Linking Trade and Security, Trump Scored Big on Southern Border

trade and security

On our southern border and globally, the Trump Administration is playing a deft game, methodically advancing American security interests by linking resolution to America’s powerful economy and trading relationships.  To be clear, this is no mistake. And it is generating results.

Exhibit one is the recent agreement with Mexico – secured last Friday – to help reverse surging Central American economic migrants.  The agreement – benefiting both nations – came after President Trump boldly threatened to put a five percent tariff on Mexican-origin goods and raise that tariff by five percent each month until it hit 25 percent.

The pain was too great, even to contemplate.  While a measurable but marginal impact would be felt from such tariffs in the United States, the impact in Mexico – would have been devastating.  Mexico’s economy shrank by 0.2 percent in the first quarter of 2019.  These tariffs would have caused some sectors to begin a long, possibly irreversible slide.

All that was averted, when Mexico agreed to serve their own security interests and ours by tackling this persistent, rising, regional threat.  Specifically, Mexico committed to putting 6,000 Mexican National Guardsmen on their southern border, deploying more guardsmen nationally, accepting return of US asylum seekers, working with US law enforcement against drug and human traffickers, and continuing negotiations for the next 90 days.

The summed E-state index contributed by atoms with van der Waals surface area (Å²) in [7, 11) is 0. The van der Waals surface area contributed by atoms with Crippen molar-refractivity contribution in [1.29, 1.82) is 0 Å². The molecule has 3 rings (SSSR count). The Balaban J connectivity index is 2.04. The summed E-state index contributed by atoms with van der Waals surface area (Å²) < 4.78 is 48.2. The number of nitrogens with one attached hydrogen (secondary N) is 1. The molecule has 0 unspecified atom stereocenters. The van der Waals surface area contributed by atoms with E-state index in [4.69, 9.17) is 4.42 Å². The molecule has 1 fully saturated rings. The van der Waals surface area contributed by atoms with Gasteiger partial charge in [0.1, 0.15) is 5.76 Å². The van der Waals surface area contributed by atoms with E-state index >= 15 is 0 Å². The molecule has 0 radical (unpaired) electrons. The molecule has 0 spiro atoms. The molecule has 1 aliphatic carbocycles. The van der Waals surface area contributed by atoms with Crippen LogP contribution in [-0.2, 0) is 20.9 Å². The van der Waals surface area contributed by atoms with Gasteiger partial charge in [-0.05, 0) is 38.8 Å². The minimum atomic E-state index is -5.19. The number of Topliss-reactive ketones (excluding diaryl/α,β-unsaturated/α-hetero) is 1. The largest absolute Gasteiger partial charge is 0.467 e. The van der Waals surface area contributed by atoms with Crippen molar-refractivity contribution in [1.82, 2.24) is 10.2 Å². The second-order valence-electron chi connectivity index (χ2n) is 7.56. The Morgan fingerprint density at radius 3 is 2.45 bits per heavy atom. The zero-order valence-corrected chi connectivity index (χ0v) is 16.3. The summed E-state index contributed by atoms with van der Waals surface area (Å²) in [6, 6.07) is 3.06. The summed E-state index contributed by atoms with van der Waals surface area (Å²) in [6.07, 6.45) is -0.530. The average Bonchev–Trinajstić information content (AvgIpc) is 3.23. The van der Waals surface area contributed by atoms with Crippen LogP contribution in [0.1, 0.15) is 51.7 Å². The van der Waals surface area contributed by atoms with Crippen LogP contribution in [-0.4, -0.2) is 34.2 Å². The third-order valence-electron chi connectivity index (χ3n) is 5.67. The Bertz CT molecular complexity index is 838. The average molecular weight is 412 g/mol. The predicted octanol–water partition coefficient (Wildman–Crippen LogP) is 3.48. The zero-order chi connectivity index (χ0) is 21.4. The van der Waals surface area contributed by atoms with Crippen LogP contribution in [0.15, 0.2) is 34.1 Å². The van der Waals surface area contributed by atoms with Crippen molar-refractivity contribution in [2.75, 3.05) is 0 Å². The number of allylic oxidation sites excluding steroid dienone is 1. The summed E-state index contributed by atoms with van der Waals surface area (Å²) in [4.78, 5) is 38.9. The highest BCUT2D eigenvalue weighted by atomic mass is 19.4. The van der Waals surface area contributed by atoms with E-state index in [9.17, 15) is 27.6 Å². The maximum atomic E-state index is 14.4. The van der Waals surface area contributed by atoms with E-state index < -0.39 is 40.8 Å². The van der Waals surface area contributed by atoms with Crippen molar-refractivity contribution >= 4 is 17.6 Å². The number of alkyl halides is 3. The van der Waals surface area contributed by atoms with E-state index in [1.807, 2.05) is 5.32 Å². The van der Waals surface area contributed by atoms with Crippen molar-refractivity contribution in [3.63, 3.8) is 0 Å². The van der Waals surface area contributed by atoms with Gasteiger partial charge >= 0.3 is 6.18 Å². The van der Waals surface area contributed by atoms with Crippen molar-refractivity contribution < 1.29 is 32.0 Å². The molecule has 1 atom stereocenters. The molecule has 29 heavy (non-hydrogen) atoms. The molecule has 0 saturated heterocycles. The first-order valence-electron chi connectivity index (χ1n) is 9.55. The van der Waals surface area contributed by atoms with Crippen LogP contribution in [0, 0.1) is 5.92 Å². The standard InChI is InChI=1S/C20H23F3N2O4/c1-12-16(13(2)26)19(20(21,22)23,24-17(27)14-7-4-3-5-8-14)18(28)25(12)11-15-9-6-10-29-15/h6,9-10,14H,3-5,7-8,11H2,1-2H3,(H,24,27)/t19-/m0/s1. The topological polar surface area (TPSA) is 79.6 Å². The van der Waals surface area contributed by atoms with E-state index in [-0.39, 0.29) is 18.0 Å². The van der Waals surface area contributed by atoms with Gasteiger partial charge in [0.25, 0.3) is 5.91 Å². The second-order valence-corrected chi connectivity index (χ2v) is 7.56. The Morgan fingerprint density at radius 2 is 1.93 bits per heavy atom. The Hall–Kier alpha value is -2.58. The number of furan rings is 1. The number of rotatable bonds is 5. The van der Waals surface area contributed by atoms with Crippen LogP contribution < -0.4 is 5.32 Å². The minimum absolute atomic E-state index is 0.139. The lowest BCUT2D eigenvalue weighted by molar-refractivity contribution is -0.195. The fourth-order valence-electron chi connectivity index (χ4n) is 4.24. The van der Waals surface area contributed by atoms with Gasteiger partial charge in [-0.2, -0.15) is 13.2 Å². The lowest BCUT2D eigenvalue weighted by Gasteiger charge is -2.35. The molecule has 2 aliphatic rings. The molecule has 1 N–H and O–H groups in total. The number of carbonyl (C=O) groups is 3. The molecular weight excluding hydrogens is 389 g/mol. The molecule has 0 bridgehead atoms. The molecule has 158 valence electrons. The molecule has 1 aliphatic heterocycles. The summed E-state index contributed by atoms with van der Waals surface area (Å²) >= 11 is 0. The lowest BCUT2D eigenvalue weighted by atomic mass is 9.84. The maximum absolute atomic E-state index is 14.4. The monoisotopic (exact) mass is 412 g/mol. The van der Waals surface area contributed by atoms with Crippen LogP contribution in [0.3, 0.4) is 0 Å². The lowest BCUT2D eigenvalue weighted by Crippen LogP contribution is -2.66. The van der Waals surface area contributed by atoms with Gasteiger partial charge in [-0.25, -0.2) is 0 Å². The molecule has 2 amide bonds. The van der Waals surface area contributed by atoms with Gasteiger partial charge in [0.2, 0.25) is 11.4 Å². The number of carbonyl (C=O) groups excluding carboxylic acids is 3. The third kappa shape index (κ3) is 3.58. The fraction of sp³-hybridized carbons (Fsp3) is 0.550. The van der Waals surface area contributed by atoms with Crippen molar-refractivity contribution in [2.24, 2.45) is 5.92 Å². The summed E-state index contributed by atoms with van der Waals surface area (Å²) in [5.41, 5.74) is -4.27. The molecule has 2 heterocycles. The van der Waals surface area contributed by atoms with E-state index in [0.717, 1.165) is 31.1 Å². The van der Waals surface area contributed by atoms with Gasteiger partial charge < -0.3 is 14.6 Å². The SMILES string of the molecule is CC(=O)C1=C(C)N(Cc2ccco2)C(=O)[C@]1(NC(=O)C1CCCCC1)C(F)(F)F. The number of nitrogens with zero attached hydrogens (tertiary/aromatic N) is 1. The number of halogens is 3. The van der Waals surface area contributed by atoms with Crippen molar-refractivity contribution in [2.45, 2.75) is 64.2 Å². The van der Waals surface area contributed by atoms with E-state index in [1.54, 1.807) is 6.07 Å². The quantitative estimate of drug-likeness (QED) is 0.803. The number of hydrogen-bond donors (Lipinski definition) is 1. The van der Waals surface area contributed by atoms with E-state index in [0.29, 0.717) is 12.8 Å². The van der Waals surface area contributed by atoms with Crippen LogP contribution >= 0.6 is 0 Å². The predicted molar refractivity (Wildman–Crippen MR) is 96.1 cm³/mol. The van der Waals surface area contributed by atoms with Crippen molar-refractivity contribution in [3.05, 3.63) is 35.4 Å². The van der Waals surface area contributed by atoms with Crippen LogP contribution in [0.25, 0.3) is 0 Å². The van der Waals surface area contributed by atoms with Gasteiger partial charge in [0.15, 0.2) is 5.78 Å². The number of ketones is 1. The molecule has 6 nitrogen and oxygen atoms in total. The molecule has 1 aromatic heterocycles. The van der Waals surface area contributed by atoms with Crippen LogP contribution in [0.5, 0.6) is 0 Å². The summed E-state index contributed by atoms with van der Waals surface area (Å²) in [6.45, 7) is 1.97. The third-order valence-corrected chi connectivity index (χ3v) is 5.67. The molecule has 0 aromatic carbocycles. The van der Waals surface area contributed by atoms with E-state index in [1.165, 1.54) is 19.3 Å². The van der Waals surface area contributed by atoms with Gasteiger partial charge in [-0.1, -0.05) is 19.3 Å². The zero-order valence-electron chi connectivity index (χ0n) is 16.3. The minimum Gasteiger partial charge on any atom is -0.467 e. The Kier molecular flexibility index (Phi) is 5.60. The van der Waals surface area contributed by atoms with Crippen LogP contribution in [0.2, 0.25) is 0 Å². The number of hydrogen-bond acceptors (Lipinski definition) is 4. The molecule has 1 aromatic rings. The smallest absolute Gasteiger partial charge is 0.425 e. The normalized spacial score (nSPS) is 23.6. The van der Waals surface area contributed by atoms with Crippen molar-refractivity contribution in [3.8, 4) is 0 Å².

While President Trump “suspended” imposing tariffs, the 90-day period is important.  It gives both sides time to see if Mexico’s new efforts reduce the flow of economic migrants from Central America north, while allowing continued discussion of Mexico as a “safe third country” for fleeing asylum seekers. 

The 90-day period also encourages candid discussion between big allies of how better to share information and tackle drug cartels, which continue to disrupt rule of law in both countries, fomenting violence in Mexico, death by addiction and internecine violence in America. 

And one other issue:  Both countries may now be able to talk turkey on getting rule of law, economic stability, and more foreign investment into Central America, where radiating crime, gangs, poverty, public corruption, fear in the present and for future generations is common. 

With concerted effort, at times in the past, life in Guatemala, El Salvador and Honduras was not so dark.  Creating conditions that encourage their people to stay, invest themselves, believe in institutions and trust in the future would be time, money and effort well-spent. 

But none of this new energy was afoot, before President Trump used tariffs to refocus everyone.  His tariff threat was an action-forcing event.  The result was favorable for all, a renewed commitment to regional security – including at America’s southern border.  Can there be any question?